It is late in the evening and Ashok is stirring nolen gur (date palm jaggery) in a large iron wok using a wooden ladle. As soon as the jaggery is fully melted, he brings down the wok from the stove, lets it cool down slightly and adds kanakchur khoi (fried aromatic rice), which is a slender and scented paddy variety cultivated in Joynagar in West Bengal’s South 24 Parganas.
After an elaborate process requiring periodic addition of warm jaggery besides thickened milk, Joynagar Moa or Joynagarer Moa – a light round-shaped winter sweet that received the Geographical Indication tag in 2015 – is ready the next morning.
Ashok works at Shatadal, one of the 26 authorised makers of Bengali sweetmeat, which traces its origins to the year 1904 when Ashutosh Das first made it in Joynagar.
“Preparing the Moa takes eight to ten hours. If the sweet has to be prepared for the next day, the process begins from the evening itself,” says Amit Kumar Koyal, owner of Shatadal, which received the GI certification in 2015.
Why the GI tag for Joynagar Moa?
“It takes considerable experience to make the Joynagar Moa as it involves an elaborate, traditional method,” says Koyal, who learnt it from a generation of sweet makers. The Joynagar Moa area of production lies between Joynagar Block I and Block II under the Joynagar-Mazilpur Municipality, about 50 km from the capital city of Kolkata.
The sweet is unique because the main ingredients, kanakchur khoi and nolen gur, are available only during the winter months between November and January.
The sap is kept undisturbed for four days after which the jaggery is prepared and stored only in earthen pots.
“Kanakchur khoi and nolen gur are not easily available everywhere. Due to the high demand of the seasonal sweet, often less expensive versions of the moa are made using chemicals,” says Ashok Kumar Kayal, secretary of Joynagar Moa Nirmankari Society, which was set up in 2005.
GIs identify a good as originating only within a region or a locality, where a given quality of the good is attributable to its geographic origin. The tag also ensures that none other than those registered as authorised users are allowed to use the popular product name.
Only authorised users make the Moa in Joynagar. “The society conducts a thorough examination before authorising any outlet to make the sweet,” says Kayal.
APEDA had held a meeting with the Society on January 10. “And that is when the decision to export the sweet was taken” Kayal says.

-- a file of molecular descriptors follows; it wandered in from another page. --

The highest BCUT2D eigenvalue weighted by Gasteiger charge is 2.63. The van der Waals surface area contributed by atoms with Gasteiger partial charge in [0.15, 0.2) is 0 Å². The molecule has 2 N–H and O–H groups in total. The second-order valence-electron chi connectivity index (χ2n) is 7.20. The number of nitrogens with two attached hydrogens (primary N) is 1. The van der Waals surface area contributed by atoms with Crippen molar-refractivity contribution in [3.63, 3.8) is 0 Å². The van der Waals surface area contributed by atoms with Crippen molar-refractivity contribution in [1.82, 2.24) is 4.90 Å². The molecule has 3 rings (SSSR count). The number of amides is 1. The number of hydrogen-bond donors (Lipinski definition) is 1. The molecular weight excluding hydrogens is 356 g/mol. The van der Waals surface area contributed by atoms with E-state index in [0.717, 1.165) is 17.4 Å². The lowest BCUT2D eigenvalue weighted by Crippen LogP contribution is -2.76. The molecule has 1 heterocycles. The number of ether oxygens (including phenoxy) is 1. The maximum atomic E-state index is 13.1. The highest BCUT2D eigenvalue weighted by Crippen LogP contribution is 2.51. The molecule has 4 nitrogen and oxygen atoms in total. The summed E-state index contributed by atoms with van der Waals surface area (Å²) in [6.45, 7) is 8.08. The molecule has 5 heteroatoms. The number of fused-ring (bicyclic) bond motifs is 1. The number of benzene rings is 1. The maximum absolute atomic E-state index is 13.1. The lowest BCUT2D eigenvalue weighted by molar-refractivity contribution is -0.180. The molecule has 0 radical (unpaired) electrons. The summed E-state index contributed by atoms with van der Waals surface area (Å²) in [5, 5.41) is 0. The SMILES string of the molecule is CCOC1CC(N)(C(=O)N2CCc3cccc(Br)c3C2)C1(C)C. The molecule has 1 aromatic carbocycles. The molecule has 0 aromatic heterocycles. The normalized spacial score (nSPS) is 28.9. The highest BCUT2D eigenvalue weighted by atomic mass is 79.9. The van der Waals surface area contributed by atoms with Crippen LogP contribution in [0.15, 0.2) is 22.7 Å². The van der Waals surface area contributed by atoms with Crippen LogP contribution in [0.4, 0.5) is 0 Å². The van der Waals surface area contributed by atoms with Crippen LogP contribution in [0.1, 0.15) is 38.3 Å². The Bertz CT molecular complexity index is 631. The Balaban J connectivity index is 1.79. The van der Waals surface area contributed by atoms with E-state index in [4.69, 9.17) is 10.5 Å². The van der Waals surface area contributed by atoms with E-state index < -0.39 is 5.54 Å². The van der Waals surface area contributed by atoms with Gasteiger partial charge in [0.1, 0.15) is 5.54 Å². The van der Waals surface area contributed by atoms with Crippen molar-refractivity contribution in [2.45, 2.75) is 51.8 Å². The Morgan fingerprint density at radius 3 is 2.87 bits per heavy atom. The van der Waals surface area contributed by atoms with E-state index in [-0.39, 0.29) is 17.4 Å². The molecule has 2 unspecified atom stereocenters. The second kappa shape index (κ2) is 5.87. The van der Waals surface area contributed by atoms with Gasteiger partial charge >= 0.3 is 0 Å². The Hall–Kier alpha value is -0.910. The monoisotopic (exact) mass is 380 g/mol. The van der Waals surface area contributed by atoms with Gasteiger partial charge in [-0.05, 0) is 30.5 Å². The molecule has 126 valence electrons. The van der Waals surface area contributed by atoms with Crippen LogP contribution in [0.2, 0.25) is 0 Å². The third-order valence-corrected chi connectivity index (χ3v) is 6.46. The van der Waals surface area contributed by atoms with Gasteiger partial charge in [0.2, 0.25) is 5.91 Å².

For the export, the highly perishable product was specially packaged in dry ice. “The moa was exported by DM Enterprises from Kolkata via Air Emirates through APEDA-funded Centre for Perishable Cargo. The next consignment to Bahrain will be sent soon. There are plans to export to Italy and Canada as well,” says Sandeep Saha, accountant, Agricultural and Processed Food Products Export Development Authority (APEDA).
The making of Moa
Koyal of Shatadal explains that once the khoi and jaggery are mixed, they are allowed to rest for an hour. Then another round of more watery jaggery is heated and blended with the mixture.
The next morning, some more jaggery is heated for going into the mixture. Cashew nuts, raisins and cardamom are added for flavor. After that khoya kheer or thickened sweet milk is poured into the mix. Ghee or clarified butter, made from cow’s milk, is applied on palms to roll the mixture into small, round balls of Moa.
Moa ‘n’ More, another authorised maker of the sweet, sells about 20 to 30 kg Moa every day during the season. Its owner Dipak Naskar says it is easy to source kanakchur because the paddy variety is grown locally.
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Moreover, a large number date palm trees have been felled over the years, reducing their numbers, he adds.
Apart from Joynagar Moa, two other sweets from Bengal to have received the GI tag are Burdwan’s Mihidana and Sitabhog, both rice-based sweets. Bihar’s Silao Khaja, which stands out for its crispiness and multiple layers, is the result of local water and climate of Silao (a small town in Nalanda district). It received the GI tag in 2018 while Srivilliputtur Palkova, made using milk only from cows reared in and around Srivilliputtur in Tamil Nadu, was granted the GI tag in 2019.
Before granting the GI certification, consultative group meetings are held to ascertain whether a product merits it. “Then they publish a journal and if anyone wants to challenge it, there is a hearing. After considering all the arguments, the GI office takes a decision,” says Kayal.
For now, the Moa makers of Joynagar are busy preparing for their next overseas consignment. The sweet’s season lasts just a few months and they have to work extra hard to meet the growing demand.
(Lead pic by Biswarup Ganguly through Wikimedia)
(Sravasti Datta is a Bengaluru-based independent journalist, who writes art, culture and human interest stories)